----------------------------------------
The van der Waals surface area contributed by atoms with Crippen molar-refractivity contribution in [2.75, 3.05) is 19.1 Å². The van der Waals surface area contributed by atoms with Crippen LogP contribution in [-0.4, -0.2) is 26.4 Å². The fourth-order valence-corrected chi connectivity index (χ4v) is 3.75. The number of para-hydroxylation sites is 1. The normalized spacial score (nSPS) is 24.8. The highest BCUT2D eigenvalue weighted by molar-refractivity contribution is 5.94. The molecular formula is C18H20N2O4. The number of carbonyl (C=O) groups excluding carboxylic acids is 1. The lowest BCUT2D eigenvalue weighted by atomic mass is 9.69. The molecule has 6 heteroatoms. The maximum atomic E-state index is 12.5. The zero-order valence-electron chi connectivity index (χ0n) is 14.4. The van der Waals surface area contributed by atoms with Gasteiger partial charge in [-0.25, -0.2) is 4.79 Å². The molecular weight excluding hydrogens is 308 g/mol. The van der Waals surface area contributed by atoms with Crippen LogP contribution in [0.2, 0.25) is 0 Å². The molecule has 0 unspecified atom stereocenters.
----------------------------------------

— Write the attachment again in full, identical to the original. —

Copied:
The van der Waals surface area contributed by atoms with Crippen molar-refractivity contribution in [2.75, 3.05) is 19.1 Å². The van der Waals surface area contributed by atoms with Crippen LogP contribution in [-0.4, -0.2) is 26.4 Å². The fourth-order valence-corrected chi connectivity index (χ4v) is 3.75. The number of para-hydroxylation sites is 1. The normalized spacial score (nSPS) is 24.8. The highest BCUT2D eigenvalue weighted by molar-refractivity contribution is 5.94. The molecular formula is C18H20N2O4. The number of carbonyl (C=O) groups excluding carboxylic acids is 1. The lowest BCUT2D eigenvalue weighted by atomic mass is 9.69. The molecule has 6 heteroatoms. The maximum atomic E-state index is 12.5. The zero-order valence-electron chi connectivity index (χ0n) is 14.4. The van der Waals surface area contributed by atoms with Gasteiger partial charge in [-0.25, -0.2) is 4.79 Å². The molecular weight excluding hydrogens is 308 g/mol. The van der Waals surface area contributed by atoms with Crippen LogP contribution in [0.2, 0.25) is 0 Å². The molecule has 0 unspecified atom stereocenters.